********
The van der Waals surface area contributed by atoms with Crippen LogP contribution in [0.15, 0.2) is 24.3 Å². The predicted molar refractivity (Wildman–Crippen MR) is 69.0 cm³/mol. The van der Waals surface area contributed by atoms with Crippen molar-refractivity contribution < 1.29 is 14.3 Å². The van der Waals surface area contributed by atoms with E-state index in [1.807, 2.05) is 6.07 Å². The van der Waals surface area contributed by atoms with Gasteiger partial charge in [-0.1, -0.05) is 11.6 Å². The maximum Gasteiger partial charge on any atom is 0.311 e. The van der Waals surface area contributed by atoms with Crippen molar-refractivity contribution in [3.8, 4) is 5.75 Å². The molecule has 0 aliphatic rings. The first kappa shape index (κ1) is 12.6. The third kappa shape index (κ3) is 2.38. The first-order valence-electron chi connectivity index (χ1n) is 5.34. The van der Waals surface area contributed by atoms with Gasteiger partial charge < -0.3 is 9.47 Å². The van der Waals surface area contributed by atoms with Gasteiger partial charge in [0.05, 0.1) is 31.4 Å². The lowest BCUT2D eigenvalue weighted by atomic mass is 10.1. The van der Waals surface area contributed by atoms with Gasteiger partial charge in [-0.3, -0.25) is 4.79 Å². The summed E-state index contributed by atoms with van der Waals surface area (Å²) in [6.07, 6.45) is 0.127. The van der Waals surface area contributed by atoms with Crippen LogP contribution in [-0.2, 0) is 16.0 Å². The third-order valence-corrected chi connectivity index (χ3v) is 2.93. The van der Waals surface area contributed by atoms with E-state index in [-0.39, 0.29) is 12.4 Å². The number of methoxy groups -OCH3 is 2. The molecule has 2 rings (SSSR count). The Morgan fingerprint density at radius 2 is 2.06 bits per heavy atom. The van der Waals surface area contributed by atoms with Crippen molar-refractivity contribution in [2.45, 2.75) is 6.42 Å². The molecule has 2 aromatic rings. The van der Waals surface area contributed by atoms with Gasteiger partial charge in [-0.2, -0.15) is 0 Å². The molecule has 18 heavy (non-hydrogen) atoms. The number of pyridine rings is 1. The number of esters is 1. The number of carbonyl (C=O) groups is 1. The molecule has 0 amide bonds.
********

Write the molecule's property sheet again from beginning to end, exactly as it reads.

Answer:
The van der Waals surface area contributed by atoms with Crippen LogP contribution in [0.15, 0.2) is 24.3 Å². The predicted molar refractivity (Wildman–Crippen MR) is 69.0 cm³/mol. The van der Waals surface area contributed by atoms with Crippen molar-refractivity contribution < 1.29 is 14.3 Å². The van der Waals surface area contributed by atoms with E-state index in [1.807, 2.05) is 6.07 Å². The van der Waals surface area contributed by atoms with Gasteiger partial charge in [-0.1, -0.05) is 11.6 Å². The maximum Gasteiger partial charge on any atom is 0.311 e. The van der Waals surface area contributed by atoms with Crippen molar-refractivity contribution in [3.8, 4) is 5.75 Å². The molecule has 0 aliphatic rings. The first kappa shape index (κ1) is 12.6. The third kappa shape index (κ3) is 2.38. The first-order valence-electron chi connectivity index (χ1n) is 5.34. The van der Waals surface area contributed by atoms with Gasteiger partial charge < -0.3 is 9.47 Å². The van der Waals surface area contributed by atoms with Gasteiger partial charge in [0.05, 0.1) is 31.4 Å². The lowest BCUT2D eigenvalue weighted by atomic mass is 10.1. The van der Waals surface area contributed by atoms with Gasteiger partial charge in [-0.3, -0.25) is 4.79 Å². The summed E-state index contributed by atoms with van der Waals surface area (Å²) in [6.07, 6.45) is 0.127. The van der Waals surface area contributed by atoms with Crippen LogP contribution in [-0.2, 0) is 16.0 Å². The third-order valence-corrected chi connectivity index (χ3v) is 2.93. The van der Waals surface area contributed by atoms with E-state index in [-0.39, 0.29) is 12.4 Å². The number of methoxy groups -OCH3 is 2. The molecule has 2 rings (SSSR count). The Morgan fingerprint density at radius 2 is 2.06 bits per heavy atom. The van der Waals surface area contributed by atoms with Crippen molar-refractivity contribution in [2.45, 2.75) is 6.42 Å². The molecule has 2 aromatic rings. The van der Waals surface area contributed by atoms with Gasteiger partial charge in [-0.2, -0.15) is 0 Å². The molecule has 18 heavy (non-hydrogen) atoms. The number of pyridine rings is 1. The number of esters is 1. The number of carbonyl (C=O) groups is 1. The molecule has 0 amide bonds.